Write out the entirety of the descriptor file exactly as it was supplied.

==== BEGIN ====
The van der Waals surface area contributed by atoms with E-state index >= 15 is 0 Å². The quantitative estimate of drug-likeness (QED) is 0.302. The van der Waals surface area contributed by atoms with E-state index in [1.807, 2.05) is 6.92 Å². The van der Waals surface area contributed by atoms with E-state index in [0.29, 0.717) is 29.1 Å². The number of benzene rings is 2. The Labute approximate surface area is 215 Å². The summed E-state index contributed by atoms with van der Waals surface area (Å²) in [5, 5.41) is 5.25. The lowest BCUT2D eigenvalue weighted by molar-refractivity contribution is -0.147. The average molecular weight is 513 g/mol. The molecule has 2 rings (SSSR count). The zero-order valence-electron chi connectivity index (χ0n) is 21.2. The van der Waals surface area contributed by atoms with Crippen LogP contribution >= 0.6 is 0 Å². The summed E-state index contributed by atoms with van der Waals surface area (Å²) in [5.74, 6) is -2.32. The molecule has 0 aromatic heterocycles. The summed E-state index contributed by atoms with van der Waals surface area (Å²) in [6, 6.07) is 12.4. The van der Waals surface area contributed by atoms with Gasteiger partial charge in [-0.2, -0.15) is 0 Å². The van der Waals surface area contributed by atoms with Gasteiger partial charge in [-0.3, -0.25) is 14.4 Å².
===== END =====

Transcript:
The van der Waals surface area contributed by atoms with E-state index >= 15 is 0 Å². The quantitative estimate of drug-likeness (QED) is 0.302. The van der Waals surface area contributed by atoms with E-state index in [1.807, 2.05) is 6.92 Å². The van der Waals surface area contributed by atoms with E-state index in [0.29, 0.717) is 29.1 Å². The number of benzene rings is 2. The Labute approximate surface area is 215 Å². The summed E-state index contributed by atoms with van der Waals surface area (Å²) in [5, 5.41) is 5.25. The lowest BCUT2D eigenvalue weighted by molar-refractivity contribution is -0.147. The average molecular weight is 513 g/mol. The molecule has 2 rings (SSSR count). The zero-order valence-electron chi connectivity index (χ0n) is 21.2. The van der Waals surface area contributed by atoms with Crippen LogP contribution >= 0.6 is 0 Å². The summed E-state index contributed by atoms with van der Waals surface area (Å²) in [5.74, 6) is -2.32. The molecule has 0 aromatic heterocycles. The summed E-state index contributed by atoms with van der Waals surface area (Å²) in [6, 6.07) is 12.4. The van der Waals surface area contributed by atoms with Gasteiger partial charge in [-0.2, -0.15) is 0 Å². The van der Waals surface area contributed by atoms with Gasteiger partial charge in [-0.3, -0.25) is 14.4 Å².